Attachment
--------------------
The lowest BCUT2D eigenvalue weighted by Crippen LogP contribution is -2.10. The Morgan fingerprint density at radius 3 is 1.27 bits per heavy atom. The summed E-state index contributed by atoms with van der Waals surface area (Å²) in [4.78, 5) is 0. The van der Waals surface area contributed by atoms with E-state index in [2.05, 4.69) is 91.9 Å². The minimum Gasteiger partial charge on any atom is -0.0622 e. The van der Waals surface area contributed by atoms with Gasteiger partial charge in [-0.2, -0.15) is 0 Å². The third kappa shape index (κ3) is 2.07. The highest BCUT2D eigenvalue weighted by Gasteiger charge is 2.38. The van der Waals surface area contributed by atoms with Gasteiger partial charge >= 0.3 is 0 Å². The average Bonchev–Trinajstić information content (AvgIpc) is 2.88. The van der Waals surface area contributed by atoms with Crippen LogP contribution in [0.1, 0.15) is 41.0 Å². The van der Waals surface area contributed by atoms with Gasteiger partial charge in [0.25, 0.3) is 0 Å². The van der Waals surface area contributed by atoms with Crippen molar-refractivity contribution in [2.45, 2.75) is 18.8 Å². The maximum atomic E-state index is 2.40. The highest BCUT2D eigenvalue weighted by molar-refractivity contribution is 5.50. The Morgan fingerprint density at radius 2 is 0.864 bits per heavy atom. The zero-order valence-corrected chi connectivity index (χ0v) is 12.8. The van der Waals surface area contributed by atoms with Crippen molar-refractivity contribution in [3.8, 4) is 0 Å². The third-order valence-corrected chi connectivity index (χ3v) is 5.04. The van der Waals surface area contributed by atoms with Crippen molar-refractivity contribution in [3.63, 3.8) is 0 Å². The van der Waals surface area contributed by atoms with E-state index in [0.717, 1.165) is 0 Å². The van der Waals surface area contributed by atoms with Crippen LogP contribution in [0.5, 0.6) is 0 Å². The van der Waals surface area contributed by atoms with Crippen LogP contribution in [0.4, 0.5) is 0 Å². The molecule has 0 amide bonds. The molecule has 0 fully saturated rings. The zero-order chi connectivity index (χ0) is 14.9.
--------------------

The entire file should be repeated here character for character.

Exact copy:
The lowest BCUT2D eigenvalue weighted by Crippen LogP contribution is -2.10. The Morgan fingerprint density at radius 3 is 1.27 bits per heavy atom. The summed E-state index contributed by atoms with van der Waals surface area (Å²) in [4.78, 5) is 0. The van der Waals surface area contributed by atoms with E-state index in [2.05, 4.69) is 91.9 Å². The minimum Gasteiger partial charge on any atom is -0.0622 e. The van der Waals surface area contributed by atoms with Gasteiger partial charge in [-0.2, -0.15) is 0 Å². The third kappa shape index (κ3) is 2.07. The highest BCUT2D eigenvalue weighted by Gasteiger charge is 2.38. The van der Waals surface area contributed by atoms with Gasteiger partial charge >= 0.3 is 0 Å². The average Bonchev–Trinajstić information content (AvgIpc) is 2.88. The van der Waals surface area contributed by atoms with Crippen LogP contribution in [0.1, 0.15) is 41.0 Å². The van der Waals surface area contributed by atoms with Gasteiger partial charge in [0.25, 0.3) is 0 Å². The van der Waals surface area contributed by atoms with Crippen molar-refractivity contribution in [2.45, 2.75) is 18.8 Å². The maximum atomic E-state index is 2.40. The highest BCUT2D eigenvalue weighted by molar-refractivity contribution is 5.50. The Morgan fingerprint density at radius 2 is 0.864 bits per heavy atom. The zero-order valence-corrected chi connectivity index (χ0v) is 12.8. The van der Waals surface area contributed by atoms with Crippen molar-refractivity contribution in [3.8, 4) is 0 Å². The third-order valence-corrected chi connectivity index (χ3v) is 5.04. The van der Waals surface area contributed by atoms with Crippen molar-refractivity contribution in [3.63, 3.8) is 0 Å². The van der Waals surface area contributed by atoms with E-state index in [0.717, 1.165) is 0 Å². The van der Waals surface area contributed by atoms with Crippen LogP contribution in [0.5, 0.6) is 0 Å². The van der Waals surface area contributed by atoms with Crippen LogP contribution in [0.4, 0.5) is 0 Å². The molecule has 0 amide bonds. The molecule has 0 fully saturated rings. The zero-order chi connectivity index (χ0) is 14.9.